5. The apparatus as claimed in claim 2, wherein the response value indicates a positive acknowledgement.
6. The apparatus as claimed in claim 1, wherein the response message further comprises a second request parameter and a second index which is associated with the second request parameter.
7. The apparatus as claimed in claim 6, further comprising:
means for generating time value when the second request parameter can be used; and
means for transmitting the time value to first node.
8. The apparatus as claimed in claim 1, wherein the response value indicates a time value.
9. An apparatus for time synchronizing one or more parameters in a communication system, the apparatus comprising:
means for receiving a request message, the request message comprises a transaction ID, a requested parameter, and an index value associated with the requested parameter; and
means for generating a response message, the response message comprises an index associated with the requested parameter and a response value associated with the requested parameter.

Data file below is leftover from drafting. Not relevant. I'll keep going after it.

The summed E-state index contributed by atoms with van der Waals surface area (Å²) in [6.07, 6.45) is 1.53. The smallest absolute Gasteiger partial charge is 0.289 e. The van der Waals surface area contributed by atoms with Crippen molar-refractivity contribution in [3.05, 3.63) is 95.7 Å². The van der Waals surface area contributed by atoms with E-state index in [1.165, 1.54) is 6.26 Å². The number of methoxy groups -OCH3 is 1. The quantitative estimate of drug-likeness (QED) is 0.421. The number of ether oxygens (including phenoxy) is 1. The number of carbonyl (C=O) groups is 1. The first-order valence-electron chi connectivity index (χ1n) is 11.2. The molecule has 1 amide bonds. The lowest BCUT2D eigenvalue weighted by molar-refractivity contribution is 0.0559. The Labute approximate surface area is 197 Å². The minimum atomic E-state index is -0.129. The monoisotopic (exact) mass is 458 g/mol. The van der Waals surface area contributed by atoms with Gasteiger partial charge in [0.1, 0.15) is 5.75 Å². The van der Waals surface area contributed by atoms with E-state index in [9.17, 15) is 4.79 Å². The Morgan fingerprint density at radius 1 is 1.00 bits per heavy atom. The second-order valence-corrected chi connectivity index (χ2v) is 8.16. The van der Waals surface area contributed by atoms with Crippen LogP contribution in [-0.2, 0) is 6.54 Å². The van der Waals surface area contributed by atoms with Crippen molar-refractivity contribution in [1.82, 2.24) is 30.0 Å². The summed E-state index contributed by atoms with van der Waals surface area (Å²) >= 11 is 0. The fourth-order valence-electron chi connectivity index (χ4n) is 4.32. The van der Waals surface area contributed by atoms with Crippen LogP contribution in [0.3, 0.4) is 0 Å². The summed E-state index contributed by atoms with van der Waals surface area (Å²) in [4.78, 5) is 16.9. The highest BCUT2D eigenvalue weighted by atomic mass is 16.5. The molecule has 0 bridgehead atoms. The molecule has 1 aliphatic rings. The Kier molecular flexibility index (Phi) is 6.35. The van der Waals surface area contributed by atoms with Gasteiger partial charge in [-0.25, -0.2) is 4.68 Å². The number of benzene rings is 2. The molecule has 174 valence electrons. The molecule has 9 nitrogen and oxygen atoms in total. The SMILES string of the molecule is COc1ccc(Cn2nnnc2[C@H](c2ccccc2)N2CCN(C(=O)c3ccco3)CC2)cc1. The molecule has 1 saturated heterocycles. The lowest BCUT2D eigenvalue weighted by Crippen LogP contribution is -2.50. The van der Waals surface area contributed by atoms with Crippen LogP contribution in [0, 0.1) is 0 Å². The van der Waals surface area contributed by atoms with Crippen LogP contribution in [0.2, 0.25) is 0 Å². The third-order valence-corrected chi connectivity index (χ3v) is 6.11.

10. The apparatus as claimed in claim 9, wherein means for generating the response message comprises:
means for generating a time value when the requested parameter can be used; and
means for transmitting the time value.
11. The apparatus as claimed in claim 9, wherein the response value indicates a negative acknowledgement.
12. The apparatus as claimed in claim 9, wherein the response value indicates a positive acknowledgement.
13. The apparatus as claimed in claim 9, wherein the response message further comprises a second request parameter and a second index associated with the second parameter.
14. A method for time synchronizing one or more parameters in a communication system, the method comprising:
generating a request message for requesting time synchronization of a parameter, the request message comprises a transaction ID, a requested parameter, and an index value associated with the requested parameter;
transmitting the generated request message to a first node; and
receiving a response message from the first node, the response message comprises an index associated with the requested parameter and a response value.
15. The method as claimed in claim 14, wherein generating the request message comprises generating a plurality of additional requested parameters and a plurality of additional index values which are associated with the additional parameters.
16. The method as claimed in claim 14, wherein generating the request message comprises generating a requested activation time indicating when use of the requested parameter should take effect.